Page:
A growing number of common genetic variants have been robustly and reproducibly associated with type 2 diabetes (T2D). Despite these advances, the precise identity of the genes involved in increasing T2D risk has not yet been established. The newly developed Metabochip supports genotyping of ~200,000 single nucleotide polymorphisms (SNPs) that display robust evidence for association with diseases and traits relevant to metabolic endpoints, as well as detailed fine-mapping of loci already validated at genome-wide statistical significance. We propose to deploy this array in the Diabetes Prevention Program (DPP), a clinical trial whose strengths include the enrollment of high-risk participants from multiple ethnic groups, exquisite longitudinal phenotyping, the presence of behavioral and pharmacologic interventions, and ongoing monitoring with additional accrual of hard endpoints. We will leverage the exquisitely phenotyped DPP samples to 1) test the association of select Metabochip SNPs with baseline T2D-related quantitative traits in 3,548 DPP participants at high risk of diabetes from five ethnic groups;2) assess the effect of select Metabochip SNPs on the incidence of metabolic outcomes in the DPP, and establish whether a lifestyle intervention modifies this risk;and 3) examine the impact of metformin and troglitazone on relevant SNPs, as a way to place them on metabolic pathways and describe potentially useful pharmacogenetic interactions. If successful, this proposal should help clarify the pathophysiologic mechanisms by which genetic variants increase risk of T2D, assess their impact on interventions to prevent T2D, generate a unique resource, and help lay the groundwork for pharmacogenetic and genetically-guided lifestyle intervention trials.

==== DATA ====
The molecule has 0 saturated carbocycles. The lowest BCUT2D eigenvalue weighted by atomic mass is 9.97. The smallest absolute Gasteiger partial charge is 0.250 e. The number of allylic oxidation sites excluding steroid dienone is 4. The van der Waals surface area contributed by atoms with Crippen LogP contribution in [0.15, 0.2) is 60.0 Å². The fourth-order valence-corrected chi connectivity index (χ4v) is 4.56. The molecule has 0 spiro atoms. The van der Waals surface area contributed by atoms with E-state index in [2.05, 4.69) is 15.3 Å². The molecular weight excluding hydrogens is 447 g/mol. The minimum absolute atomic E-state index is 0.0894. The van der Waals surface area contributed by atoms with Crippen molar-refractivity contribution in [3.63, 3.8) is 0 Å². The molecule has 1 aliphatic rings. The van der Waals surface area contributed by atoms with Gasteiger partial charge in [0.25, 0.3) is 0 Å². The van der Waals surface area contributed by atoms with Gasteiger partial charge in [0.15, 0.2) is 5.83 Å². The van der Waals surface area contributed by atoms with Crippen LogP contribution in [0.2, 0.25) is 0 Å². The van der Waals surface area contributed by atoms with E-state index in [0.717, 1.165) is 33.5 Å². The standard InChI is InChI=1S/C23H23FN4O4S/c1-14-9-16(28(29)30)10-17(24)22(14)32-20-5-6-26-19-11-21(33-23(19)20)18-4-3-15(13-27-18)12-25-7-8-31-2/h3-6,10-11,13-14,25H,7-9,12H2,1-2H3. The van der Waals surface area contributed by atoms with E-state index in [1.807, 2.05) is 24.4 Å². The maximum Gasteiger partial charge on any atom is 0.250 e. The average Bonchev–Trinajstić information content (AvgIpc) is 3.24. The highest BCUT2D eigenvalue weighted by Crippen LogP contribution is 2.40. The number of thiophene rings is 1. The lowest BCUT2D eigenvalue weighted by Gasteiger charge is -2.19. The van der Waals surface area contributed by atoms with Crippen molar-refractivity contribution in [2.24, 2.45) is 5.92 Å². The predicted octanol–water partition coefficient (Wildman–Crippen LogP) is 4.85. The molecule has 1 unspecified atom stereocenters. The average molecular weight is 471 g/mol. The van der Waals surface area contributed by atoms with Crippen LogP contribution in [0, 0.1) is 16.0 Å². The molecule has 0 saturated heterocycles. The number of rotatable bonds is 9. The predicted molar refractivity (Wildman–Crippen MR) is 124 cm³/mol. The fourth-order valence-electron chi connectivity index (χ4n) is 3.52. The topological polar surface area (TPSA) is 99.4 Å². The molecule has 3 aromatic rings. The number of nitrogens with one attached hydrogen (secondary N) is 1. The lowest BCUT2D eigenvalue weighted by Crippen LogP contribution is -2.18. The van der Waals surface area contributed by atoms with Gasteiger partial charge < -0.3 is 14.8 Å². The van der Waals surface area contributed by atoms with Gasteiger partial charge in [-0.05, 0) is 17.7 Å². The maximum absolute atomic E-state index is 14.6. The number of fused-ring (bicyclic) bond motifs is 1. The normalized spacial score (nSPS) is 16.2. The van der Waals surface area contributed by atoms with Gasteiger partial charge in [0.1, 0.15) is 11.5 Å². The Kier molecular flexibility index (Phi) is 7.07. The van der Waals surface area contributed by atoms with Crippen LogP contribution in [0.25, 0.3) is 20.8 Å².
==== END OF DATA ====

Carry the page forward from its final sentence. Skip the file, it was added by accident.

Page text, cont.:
Public Health Relevance

Recent studies have identified a growing number of common genetic variants that are reproducibly associated with type 2 diabetes and related traits. A newly developed genotyping array (the Metabochip) supports genotyping of ~200,000 single nucleotide polymorphisms that display robust evidence for association with diseases and traits relevant to metabolic endpoints, as well as detailed fine-mapping of validated genetic loci. We propose to deploy this array in the Diabetes Prevention Program (DPP), a clinical trial which enrolled 3,819 high-risk participants from multiple ethnic groups and randomized them to placebo, metformin, troglitazone or a lifestyle intervention to prevent diabetes. In the DPP, we will test the association of select variants with baseline diabetes-related quantitative traits, incidence of metabolic outcomes, response to the lifestyle intervention, and the effects of metformin and troglitazone.

Agency
National Institute of Health (NIH)
Institute
National Institute of Diabetes and Digestive and Kidney Diseases (NIDDK)
Type
Research Project (R01)
Project #
5R01DK072041-08
Application #
8279486
Study Section
Special Emphasis Panel (ZDK1-GRB-N (M6))
Program Officer
Pawlyk, Aaron
Project Start
2005-09-15
Project End
2014-05-31
Budget Start
2012-06-01
Budget End
2013-05-31
Support Year
8
Fiscal Year
2012
Total Cost
$554,374
Indirect Cost
$92,860
Name
Massachusetts General Hospital
Department
Type
DUNS #
073130411
City
Boston
State
MA
Country
United States
Zip Code
02199
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Pan, Qing; Delahanty, Linda M; Jablonski, Kathleen A et al. (2013) Variation at the melanocortin 4 receptor gene and response to weight-loss interventions in the diabetes prevention program. Obesity (Silver Spring) 21:E520-6

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